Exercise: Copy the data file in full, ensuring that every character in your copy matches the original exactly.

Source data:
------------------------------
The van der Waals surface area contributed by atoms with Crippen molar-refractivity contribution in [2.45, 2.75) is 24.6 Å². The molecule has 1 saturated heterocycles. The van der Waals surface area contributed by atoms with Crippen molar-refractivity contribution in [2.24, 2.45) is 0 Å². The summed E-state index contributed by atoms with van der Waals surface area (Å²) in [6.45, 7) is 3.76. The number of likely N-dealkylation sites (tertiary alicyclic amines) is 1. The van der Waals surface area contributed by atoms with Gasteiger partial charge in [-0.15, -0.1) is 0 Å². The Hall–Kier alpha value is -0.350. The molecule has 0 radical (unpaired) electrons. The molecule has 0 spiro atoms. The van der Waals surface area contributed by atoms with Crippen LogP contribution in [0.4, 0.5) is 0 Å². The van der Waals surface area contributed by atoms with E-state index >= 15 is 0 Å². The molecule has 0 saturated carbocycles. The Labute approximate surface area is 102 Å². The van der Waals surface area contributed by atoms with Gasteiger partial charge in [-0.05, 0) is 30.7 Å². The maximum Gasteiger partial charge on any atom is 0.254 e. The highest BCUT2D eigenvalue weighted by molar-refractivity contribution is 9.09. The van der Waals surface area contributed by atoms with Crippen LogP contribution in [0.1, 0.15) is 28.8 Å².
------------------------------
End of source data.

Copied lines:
The van der Waals surface area contributed by atoms with Crippen molar-refractivity contribution in [2.45, 2.75) is 24.6 Å². The molecule has 1 saturated heterocycles. The van der Waals surface area contributed by atoms with Crippen molar-refractivity contribution in [2.24, 2.45) is 0 Å². The summed E-state index contributed by atoms with van der Waals surface area (Å²) in [6.45, 7) is 3.76. The number of likely N-dealkylation sites (tertiary alicyclic amines) is 1. The van der Waals surface area contributed by atoms with Gasteiger partial charge in [-0.15, -0.1) is 0 Å². The Hall–Kier alpha value is -0.350. The molecule has 0 radical (unpaired) electrons. The molecule has 0 spiro atoms. The van der Waals surface area contributed by atoms with Crippen LogP contribution in [0.4, 0.5) is 0 Å². The van der Waals surface area contributed by atoms with E-state index >= 15 is 0 Å². The molecule has 0 saturated carbocycles. The Labute approximate surface area is 102 Å². The van der Waals surface area contributed by atoms with Gasteiger partial charge in [-0.05, 0) is 30.7 Å². The maximum Gasteiger partial charge on any atom is 0.254 e. The highest BCUT2D eigenvalue weighted by molar-refractivity contribution is 9.09. The van der Waals surface area contributed by atoms with Crippen LogP contribution in [0.1, 0.15) is 28.8 Å².